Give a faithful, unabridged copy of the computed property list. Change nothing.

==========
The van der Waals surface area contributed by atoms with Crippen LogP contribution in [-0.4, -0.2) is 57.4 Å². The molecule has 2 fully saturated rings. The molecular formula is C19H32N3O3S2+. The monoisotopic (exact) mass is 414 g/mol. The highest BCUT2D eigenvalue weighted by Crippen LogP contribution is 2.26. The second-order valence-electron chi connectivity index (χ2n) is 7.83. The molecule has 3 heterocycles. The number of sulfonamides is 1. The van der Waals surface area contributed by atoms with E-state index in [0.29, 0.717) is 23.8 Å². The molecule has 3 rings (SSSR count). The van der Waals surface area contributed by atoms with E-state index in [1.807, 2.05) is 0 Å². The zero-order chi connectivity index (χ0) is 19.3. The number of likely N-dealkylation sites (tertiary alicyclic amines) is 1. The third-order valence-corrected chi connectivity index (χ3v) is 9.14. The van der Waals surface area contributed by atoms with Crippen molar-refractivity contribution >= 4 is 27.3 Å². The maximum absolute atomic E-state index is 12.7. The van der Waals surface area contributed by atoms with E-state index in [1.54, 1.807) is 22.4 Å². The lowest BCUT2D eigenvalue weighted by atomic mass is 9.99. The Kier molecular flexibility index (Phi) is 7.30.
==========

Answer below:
The van der Waals surface area contributed by atoms with Crippen LogP contribution in [-0.4, -0.2) is 57.4 Å². The molecule has 2 fully saturated rings. The molecular formula is C19H32N3O3S2+. The monoisotopic (exact) mass is 414 g/mol. The highest BCUT2D eigenvalue weighted by Crippen LogP contribution is 2.26. The second-order valence-electron chi connectivity index (χ2n) is 7.83. The molecule has 3 heterocycles. The number of sulfonamides is 1. The van der Waals surface area contributed by atoms with E-state index in [0.29, 0.717) is 23.8 Å². The molecule has 3 rings (SSSR count). The van der Waals surface area contributed by atoms with E-state index in [1.807, 2.05) is 0 Å². The zero-order chi connectivity index (χ0) is 19.3. The number of likely N-dealkylation sites (tertiary alicyclic amines) is 1. The third-order valence-corrected chi connectivity index (χ3v) is 9.14. The van der Waals surface area contributed by atoms with Crippen molar-refractivity contribution >= 4 is 27.3 Å². The maximum absolute atomic E-state index is 12.7. The van der Waals surface area contributed by atoms with E-state index in [1.54, 1.807) is 22.4 Å². The lowest BCUT2D eigenvalue weighted by atomic mass is 9.99. The Kier molecular flexibility index (Phi) is 7.30.